Another shortcoming confronting Islamic finance is the shortage of qualified professionals at all levels. Not many people are skilled in conventional finance as well as Islamic law. A person well acquainted with conventional finance can easily understand any Islamic product; however, one cannot successfully develop or market such a product without knowing the rules and institutions unique to Islam.

Though the share of Islamic finance is very small in the global financial industry, it is showing an impressive growth. Islamic financial institutions have been set up not only in Muslim countries, but also in non-Muslim jurisdictions like England and the US, that have Muslim minorities. Financial bodies like Citibank, HSBC, Standard Chartered, Swiss Re, Munich Re, etc., are engaged in shariah compliant operations.

Islamic financial institutions take pride in the fact that, unlike their conventional counterparts, they have emerged relatively unscathed from the global financial crisis. In fact, in England, two Islamic banks were launched, in 2008, when governments in Europe were busy bailing out their banks. And while Lehman Brothers collapsed, Islamic Bank of Britain launched an Islamic residential mortgage.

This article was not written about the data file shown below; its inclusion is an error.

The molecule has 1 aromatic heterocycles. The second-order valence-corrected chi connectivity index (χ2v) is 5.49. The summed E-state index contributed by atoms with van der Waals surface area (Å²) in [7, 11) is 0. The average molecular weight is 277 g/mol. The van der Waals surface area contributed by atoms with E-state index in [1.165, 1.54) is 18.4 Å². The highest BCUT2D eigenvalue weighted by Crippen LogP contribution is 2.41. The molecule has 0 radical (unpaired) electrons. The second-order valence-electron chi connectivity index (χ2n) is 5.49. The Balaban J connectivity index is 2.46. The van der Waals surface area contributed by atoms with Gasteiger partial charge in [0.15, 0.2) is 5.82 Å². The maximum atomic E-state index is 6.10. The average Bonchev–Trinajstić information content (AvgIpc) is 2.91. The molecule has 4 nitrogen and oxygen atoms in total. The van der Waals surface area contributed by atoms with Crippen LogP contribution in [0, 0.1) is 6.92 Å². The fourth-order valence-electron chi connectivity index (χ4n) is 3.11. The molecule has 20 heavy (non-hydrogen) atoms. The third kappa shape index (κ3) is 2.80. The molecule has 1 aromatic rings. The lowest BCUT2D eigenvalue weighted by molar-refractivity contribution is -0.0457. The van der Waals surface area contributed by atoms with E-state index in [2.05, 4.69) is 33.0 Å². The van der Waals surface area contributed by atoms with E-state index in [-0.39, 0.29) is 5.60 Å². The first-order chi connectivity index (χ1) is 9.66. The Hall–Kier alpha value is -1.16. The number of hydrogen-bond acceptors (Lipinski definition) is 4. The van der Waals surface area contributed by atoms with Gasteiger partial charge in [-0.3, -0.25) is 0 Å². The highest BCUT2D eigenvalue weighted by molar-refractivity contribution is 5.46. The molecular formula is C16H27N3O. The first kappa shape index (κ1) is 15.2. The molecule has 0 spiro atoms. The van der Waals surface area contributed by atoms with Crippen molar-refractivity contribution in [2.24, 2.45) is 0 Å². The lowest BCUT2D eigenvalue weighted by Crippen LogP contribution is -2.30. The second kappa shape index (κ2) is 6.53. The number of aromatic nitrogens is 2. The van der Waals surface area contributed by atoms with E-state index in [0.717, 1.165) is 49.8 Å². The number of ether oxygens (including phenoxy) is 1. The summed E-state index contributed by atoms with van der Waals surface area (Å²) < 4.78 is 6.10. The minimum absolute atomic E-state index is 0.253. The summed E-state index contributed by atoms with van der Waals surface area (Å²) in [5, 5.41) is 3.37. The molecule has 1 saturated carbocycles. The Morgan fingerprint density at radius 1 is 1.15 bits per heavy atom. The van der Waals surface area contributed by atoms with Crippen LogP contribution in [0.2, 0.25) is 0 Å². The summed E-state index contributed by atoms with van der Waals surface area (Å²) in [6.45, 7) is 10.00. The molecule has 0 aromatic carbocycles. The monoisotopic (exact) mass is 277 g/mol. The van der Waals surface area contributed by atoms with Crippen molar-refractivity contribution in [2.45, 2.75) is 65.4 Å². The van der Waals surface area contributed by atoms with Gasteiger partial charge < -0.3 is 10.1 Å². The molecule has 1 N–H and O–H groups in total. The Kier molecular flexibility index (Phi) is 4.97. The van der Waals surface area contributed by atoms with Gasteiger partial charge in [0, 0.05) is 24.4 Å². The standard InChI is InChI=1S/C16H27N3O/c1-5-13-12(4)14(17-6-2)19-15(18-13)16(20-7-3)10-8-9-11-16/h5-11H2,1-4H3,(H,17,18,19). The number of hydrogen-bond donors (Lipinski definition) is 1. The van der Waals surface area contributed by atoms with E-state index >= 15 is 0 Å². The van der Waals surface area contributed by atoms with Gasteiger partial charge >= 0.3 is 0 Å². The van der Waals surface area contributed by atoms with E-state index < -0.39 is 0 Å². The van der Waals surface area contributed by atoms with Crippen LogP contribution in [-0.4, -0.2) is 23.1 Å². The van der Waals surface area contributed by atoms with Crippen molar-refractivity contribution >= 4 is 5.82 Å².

However, it must be kept in mind that, due to the prohibition of riba, Islamic financial institutions have never been exposed to the risks that have affected their conventional counterparts.

Due to the prohibition of riba and gharar, the real Islamic financial products generally tend to be less profitable than conventional ones. In order to make Islamic financial transactions more profitable, the Islamic institutions often manipulate and re-engineer Islamic contract forms to achieve the same results as offered by conventional transactions. According to Moody's “Many of the current sukuk types adhere to AAOIFI in form, but not in substance.”

There are transactions in conventional markets, having no Islamic origins and names, which are totally in compliance with Islamic principles. For example, the private equity investments in technology companies in the Silicon Valley completely satisfy shariah requirements.

The writer is a graduate of Harvard Law School and a lawyer based in Lahore.

syed_asad@post.harvard.edu